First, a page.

The traditional network security model was designed to connect workers at headquarters or a branch office to the resources they needed in data centers. At that time, there were relatively few remote workers and they connected back into their home network using an operationally complex VPN.
Today, most employees work remotely at least one day a week and virtually all organizations also make use of multiple public cloud services. Those factors combined with the security vulnerabilities associated with VPNs means that the traditional model is no longer effective.
The End of Trust
A critical defect in the use of VPNs for remote access is that once users are authenticated they are considered trusted and are granted broad access. As a result, once a hacker penetrates an organization’s firewalls he/she can move through the network with little if any resistance.
Back in 2010 John Kindervag created the zero trust security model. In a recent article he discussed how trust is a human emotion and added that “It has no purpose in digital systems, such as networks. There is no use for ‘trust’ in these systems, except to be used by malicious actors, who exploit ‘trust’ for their own nefarious gain. The only thing that can happen to trust in a digital system is for it be exploited, and the only outcome for trust is some type of betrayal.”
The zero trust security model is based on the belief that organizations should not automatically trust anything inside or outside its perimeters and instead must verify everything trying to connect to its systems before granting access. In a zero trust model users have a unique, fixed identity and one-to-one connections between a user and the resources that he/she needs to access. A key advantage of this model is that a compromise to one asset does not compromise the entire company.
Taking Zero-Trust to the Next Level
A weakness in the original zero trust security model was that the connections that were established between a user and network resources could last for an extended period of time. This potential attack vector can be mitigated by an expanded model in which the right of a user to access resources is continuously verified – ideally at the packet level.
In addition to continuous verification, an effective zero trust model must support next generation access. As explained by Chase Cunningham in a recent Forrester blog, next generation access encompasses a range of functionality including single sign-on, multifactor authentication and correlation between access and users; i.e., who is doing what, where, and why?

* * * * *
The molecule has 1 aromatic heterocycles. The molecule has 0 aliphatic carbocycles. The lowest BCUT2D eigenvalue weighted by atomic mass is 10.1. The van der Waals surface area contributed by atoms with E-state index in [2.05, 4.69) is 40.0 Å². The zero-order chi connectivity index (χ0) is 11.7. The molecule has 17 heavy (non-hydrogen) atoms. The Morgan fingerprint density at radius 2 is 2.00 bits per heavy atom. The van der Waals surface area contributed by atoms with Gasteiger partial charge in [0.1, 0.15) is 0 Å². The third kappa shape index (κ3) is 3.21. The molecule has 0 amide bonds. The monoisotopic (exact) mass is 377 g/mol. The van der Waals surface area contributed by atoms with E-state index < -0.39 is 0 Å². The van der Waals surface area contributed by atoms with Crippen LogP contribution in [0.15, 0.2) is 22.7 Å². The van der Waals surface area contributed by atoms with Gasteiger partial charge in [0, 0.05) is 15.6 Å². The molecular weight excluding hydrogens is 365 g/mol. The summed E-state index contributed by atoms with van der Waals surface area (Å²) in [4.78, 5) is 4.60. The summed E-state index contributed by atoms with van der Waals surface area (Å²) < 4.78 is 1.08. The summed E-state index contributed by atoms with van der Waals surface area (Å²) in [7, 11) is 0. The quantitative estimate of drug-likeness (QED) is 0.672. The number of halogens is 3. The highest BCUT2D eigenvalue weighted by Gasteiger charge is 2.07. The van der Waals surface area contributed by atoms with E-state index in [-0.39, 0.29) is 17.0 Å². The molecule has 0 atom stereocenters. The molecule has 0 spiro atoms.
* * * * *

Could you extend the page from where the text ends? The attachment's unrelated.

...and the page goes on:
Moving to a Zero Trust Network-as-a-Service (NaaS)
The best way to address the systemic flaws in the traditional network security model is to replace that site-centric approach with an identity-based approach that includes both dynamic, per-user network segmentation and continuous authentication. A cloud-native NaaS is built around a zero-trust architecture in which each user has a unique, fixed identity and is bound by a software-defined perimeter (SDP). The SDP framework enables one-to-one network connections that are dynamically created on demand between the user and the specific resources that he/she needs to access – everything else on the NaaS is invisible to the user. No access is possible unless it is explicitly granted and any access that is granted is continually verified at the packet level.
Once data centers, clouds, and branches are onboarded to the NaaS, policies define what is visible to authenticated users.
Turning Theory into Practice
A zero trust security model is critical in the age of digital transformation. In contrast to the old “trust but verify” approach, the new way of thinking is based on never trust, continually verify, as well as minimizing access to a company’s resources with dynamic microsegmentation.
Given the growth in the sophistication and impact of security attacks, IT organizations must move quickly to adopt the new security model. Many will find that the optimum place to start is where the current security model has the greatest weaknesses – remote access – and look into replacing VPNs with a zero-trust Software-Defined Perimeter.